Sunday, September 21, 2014 Headlines & Global News

Doctor's 'People Skills' Could Influence Patients' Weight, Blood Pressure, And Even Arthritis Pain

By Rebekah Marcarelli r.marcarelli@hngn.com | Apr 11, 2014 02:34 PM EDT

Doctor
Routine pelvic exams are not recommended. (Photo : Reuters)

A doctor's attitude could directly affect patients' health.

Researchers reviewed 13 clinical trials that determined doctors who had taken classes to improve their people skills were more likely to encourage their patients to "lose weight, lower their blood pressure, or manage pain," HealthDay reported.

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"It's important to be able to demonstrate that clinicians can learn to change how they interact with patients, and that it affects health outcomes," Alan Christensen, a professor of psychology at the University of Iowa who did not participate in the study, told HealthDay.  "I think that intuitively, people think that if you have an open, caring relationship with your provider, that's beneficial," Doctor Helen Riess, the senior researcher on the new study, told HealthDay.

In order to make their findings the researchers looked at trials with "hard outcomes" such as a change in blood pressure. The "people skills" classes encouraged qualities such as "warmth" and empathy," as well as "motivational interviewing," HealthDay reported.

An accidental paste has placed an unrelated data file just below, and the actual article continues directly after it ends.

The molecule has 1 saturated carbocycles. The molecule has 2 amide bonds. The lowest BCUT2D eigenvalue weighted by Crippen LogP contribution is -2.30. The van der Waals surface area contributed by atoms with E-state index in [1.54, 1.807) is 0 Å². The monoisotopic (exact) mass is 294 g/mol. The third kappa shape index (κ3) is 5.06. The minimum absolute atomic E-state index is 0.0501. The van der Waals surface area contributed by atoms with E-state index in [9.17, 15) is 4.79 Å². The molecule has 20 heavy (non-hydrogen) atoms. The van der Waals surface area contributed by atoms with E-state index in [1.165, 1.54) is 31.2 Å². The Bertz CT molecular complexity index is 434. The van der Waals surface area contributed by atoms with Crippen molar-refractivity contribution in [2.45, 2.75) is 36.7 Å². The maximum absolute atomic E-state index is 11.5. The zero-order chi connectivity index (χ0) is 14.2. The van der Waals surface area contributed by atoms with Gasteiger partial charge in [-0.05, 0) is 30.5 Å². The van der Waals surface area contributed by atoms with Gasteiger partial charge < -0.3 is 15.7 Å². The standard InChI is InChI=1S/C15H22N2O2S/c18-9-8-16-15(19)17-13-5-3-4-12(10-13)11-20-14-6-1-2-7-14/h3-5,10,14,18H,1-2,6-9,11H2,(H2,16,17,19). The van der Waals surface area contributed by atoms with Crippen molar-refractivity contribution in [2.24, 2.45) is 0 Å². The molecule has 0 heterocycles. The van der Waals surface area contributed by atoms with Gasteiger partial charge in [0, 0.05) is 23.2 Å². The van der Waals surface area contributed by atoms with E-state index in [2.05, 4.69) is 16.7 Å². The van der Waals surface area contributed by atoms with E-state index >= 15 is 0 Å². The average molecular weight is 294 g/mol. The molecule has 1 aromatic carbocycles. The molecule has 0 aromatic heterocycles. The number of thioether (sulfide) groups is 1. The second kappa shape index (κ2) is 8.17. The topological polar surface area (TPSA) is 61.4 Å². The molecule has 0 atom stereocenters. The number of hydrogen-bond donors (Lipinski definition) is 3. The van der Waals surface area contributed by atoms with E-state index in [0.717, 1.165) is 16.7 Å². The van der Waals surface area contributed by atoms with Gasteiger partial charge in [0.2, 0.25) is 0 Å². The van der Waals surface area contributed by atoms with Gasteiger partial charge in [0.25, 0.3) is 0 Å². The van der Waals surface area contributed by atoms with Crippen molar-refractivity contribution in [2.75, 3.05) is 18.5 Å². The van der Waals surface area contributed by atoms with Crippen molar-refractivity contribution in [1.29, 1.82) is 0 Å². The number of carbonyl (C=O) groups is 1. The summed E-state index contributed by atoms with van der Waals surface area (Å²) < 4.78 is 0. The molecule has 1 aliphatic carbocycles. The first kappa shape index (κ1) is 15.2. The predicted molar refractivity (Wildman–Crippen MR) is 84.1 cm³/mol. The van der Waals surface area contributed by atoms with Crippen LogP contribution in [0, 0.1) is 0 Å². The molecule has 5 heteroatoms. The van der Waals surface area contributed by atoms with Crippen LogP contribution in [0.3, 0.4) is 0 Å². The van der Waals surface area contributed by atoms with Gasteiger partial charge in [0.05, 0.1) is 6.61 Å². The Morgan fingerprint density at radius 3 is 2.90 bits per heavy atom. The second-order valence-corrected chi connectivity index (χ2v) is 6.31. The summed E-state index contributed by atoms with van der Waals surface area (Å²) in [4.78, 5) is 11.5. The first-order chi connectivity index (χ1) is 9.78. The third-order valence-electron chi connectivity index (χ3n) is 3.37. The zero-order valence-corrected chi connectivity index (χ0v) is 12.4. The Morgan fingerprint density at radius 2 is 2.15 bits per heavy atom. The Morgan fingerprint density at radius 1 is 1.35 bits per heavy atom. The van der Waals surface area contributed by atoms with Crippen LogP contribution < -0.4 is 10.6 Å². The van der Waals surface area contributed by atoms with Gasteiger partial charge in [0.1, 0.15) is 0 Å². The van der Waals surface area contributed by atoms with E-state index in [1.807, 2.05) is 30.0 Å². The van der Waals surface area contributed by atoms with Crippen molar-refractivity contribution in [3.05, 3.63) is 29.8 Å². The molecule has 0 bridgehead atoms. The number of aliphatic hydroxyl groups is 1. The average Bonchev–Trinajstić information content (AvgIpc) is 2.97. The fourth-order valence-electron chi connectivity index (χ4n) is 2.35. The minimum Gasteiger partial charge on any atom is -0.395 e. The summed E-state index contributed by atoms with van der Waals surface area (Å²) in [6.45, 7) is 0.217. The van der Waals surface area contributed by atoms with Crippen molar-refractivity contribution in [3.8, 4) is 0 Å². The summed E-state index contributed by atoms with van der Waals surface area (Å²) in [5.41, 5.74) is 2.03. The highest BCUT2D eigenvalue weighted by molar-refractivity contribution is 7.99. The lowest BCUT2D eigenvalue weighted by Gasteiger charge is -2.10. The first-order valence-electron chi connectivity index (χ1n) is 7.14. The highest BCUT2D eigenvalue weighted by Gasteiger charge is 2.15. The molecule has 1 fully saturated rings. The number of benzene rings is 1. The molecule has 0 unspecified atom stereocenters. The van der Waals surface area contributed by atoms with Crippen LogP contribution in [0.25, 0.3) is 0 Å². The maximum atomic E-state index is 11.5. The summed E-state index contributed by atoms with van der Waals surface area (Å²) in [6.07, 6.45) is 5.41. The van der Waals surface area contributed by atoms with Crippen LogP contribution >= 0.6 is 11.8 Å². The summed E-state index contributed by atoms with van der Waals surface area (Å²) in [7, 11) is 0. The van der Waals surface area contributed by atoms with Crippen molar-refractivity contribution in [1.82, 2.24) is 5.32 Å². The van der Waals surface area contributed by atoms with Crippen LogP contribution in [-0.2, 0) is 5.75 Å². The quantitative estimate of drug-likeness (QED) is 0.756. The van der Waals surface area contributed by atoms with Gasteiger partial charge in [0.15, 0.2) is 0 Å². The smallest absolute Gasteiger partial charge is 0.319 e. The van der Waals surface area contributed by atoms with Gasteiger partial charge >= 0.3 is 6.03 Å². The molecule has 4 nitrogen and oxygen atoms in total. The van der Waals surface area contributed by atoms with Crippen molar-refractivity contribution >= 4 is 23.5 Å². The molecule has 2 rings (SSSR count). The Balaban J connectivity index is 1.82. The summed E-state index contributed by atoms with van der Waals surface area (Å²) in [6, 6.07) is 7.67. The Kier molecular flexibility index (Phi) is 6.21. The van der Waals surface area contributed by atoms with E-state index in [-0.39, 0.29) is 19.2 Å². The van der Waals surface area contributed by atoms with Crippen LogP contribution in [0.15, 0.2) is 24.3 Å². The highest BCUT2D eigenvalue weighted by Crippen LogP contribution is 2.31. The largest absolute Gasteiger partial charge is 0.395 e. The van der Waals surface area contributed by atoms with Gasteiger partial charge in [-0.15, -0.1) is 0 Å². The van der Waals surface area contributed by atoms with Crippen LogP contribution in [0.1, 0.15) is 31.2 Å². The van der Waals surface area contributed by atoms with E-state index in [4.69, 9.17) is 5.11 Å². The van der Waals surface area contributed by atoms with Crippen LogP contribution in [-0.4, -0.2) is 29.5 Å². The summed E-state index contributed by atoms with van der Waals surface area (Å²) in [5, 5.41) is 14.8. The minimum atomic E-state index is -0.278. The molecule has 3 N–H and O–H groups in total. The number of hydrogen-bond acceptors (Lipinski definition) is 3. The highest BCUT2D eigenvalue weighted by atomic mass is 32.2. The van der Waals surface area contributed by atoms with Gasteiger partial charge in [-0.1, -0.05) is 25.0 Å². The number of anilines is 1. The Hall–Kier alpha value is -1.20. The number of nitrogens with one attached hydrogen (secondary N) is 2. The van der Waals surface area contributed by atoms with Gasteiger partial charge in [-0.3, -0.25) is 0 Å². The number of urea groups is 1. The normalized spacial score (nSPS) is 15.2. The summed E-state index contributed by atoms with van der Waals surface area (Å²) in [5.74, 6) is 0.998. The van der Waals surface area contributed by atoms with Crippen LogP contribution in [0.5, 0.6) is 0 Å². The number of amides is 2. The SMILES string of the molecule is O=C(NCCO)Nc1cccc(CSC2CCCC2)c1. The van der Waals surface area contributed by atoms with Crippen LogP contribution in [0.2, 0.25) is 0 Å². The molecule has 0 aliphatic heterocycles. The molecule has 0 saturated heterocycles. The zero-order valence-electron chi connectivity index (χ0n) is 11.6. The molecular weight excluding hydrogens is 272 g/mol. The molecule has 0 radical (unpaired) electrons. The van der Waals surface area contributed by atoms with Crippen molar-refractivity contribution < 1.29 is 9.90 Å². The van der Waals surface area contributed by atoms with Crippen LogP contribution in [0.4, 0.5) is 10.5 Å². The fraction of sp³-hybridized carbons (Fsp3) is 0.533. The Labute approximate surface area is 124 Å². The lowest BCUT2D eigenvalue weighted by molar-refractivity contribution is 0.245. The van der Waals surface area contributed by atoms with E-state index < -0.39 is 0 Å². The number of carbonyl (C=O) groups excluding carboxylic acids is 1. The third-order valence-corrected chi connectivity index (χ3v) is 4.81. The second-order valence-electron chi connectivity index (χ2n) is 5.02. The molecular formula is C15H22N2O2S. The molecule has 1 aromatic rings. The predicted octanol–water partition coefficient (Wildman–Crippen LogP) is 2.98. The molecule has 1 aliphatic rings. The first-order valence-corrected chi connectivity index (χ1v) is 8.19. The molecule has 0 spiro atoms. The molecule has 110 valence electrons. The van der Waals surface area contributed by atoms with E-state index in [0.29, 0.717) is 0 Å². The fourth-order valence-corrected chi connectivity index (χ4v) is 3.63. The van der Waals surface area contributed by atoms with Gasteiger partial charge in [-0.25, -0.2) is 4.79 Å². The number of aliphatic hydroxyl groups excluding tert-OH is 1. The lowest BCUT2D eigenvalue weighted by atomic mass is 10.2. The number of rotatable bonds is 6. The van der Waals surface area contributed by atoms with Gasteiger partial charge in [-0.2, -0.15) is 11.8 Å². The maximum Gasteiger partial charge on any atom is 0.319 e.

The researchers are not sure exactly why better people skills caused an improvement in these medical endeavors. Patients have different views on what it means to have a "good relationship" with one's doctor.

"People clearly differ in how much information they want," Christensen said. "Some people want greater self-management, and see it as having more control. Some people see it as a burden. Some people like being asked about their personal life, beyond their health condition. Some don't."

The research shows that the "provider-patient relationship" is extremely important in patient health.

"Patients need to understand that it's OK to look for a doctor who meets your preferences and expectations," Christensen said.

"If you're unhappy, there are polite ways to speak up," Riess said. "Patients should feel empowered to say, 'I didn't understand that language you used. Can you explain it in laymen's terms?' You can tell (your doctor) if you feel rushed or anxious."

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